Dietary Intake of Curcumin Improves eIF2 Signaling and Reduces Lipid Levels in the White Adipose Tissue of Obese Mice

Masuko Kobori, Yumiko Takahashi, Hiroaki Takeda, Masatomo Takahashi, Yoshihiro Izumi, Yukari Akimoto, Mutsumi Sakurai, Hideaki Oike, Toshiyuki Nakagawa, Masanori Itoh, Takeshi Bamba, Toshiyuki Kimura

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19 Citations (Scopus)


White adipose tissue (eWAT) plays a crucial role in preventing metabolic syndrome. We aimed to investigate WAT distribution and gene expression and lipidomic profiles in epididymal WAT (eWAT) in diet-induced obese mice, reflecting a Western-style diet of humans to elucidate the bioactive properties of the dietary antioxidant curcumin in preventing lifestyle-related diseases. For 16 weeks, we fed C57BL/6J mice with a control diet, a high-fat, high-sucrose and high-cholesterol Western diet or Western diet supplemented with 0.1% (w/w) curcumin. Although the dietary intake of curcumin did not affect eWAT weight or plasma lipid levels, it reduced lipid peroxidation markers' levels in eWAT. Curcumin accumulated in eWAT and changed gene expressions related to eukaryotic translation initiation factor 2 (eIF2) signalling. Curcumin suppressed eIF2α phosphorylation, which is induced by endoplasmic reticulum (ER) stress, macrophage accumulation and nuclear factor-κB (NF-κB) p65 and leptin expression, whereas it's anti-inflammatory effect was inadequate to decrease TNF-α and IFN-γ levels. Lipidomic and gene expression analysis revealed that curcumin decreased some diacylglycerols (DAGs) and DAG-derived glycerophospholipids levels by suppressing the glycerol-3-phosphate acyltransferase 1 and adipose triglyceride lipase expression, which are associated with lipogenesis and lipolysis, respectively. Presumably, these intertwined effects contribute to metabolic syndrome prevention by dietary modification.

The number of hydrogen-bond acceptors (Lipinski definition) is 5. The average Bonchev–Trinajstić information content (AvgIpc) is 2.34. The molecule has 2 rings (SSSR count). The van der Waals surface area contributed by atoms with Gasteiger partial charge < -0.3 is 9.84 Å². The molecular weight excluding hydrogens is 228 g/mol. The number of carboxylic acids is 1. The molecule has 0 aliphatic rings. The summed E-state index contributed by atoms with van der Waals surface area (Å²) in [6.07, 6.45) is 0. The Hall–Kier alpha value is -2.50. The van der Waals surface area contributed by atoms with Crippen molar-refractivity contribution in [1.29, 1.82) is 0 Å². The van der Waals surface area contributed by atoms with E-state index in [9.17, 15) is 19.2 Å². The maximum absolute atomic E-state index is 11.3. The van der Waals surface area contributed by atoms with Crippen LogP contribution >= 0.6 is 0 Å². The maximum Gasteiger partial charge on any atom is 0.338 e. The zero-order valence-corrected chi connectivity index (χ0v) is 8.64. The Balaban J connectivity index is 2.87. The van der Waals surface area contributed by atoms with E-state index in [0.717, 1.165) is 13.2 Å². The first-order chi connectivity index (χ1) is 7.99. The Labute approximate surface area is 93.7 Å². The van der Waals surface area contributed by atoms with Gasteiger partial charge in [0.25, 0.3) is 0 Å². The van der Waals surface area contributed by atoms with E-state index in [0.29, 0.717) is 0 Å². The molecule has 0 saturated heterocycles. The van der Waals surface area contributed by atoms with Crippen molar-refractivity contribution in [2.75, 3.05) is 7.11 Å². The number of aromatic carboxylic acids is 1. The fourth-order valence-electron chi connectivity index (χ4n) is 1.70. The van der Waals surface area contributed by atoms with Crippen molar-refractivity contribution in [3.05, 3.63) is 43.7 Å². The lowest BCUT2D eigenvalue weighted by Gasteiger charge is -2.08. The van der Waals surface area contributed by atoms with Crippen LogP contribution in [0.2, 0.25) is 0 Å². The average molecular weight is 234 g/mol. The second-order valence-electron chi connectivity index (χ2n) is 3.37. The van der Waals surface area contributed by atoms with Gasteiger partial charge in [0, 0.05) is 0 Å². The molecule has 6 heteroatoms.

Original languageEnglish
Article number9081
JournalScientific reports
Issue number1
Publication statusPublished - Dec 1 2018

All Science Journal Classification (ASJC) codes

  • General


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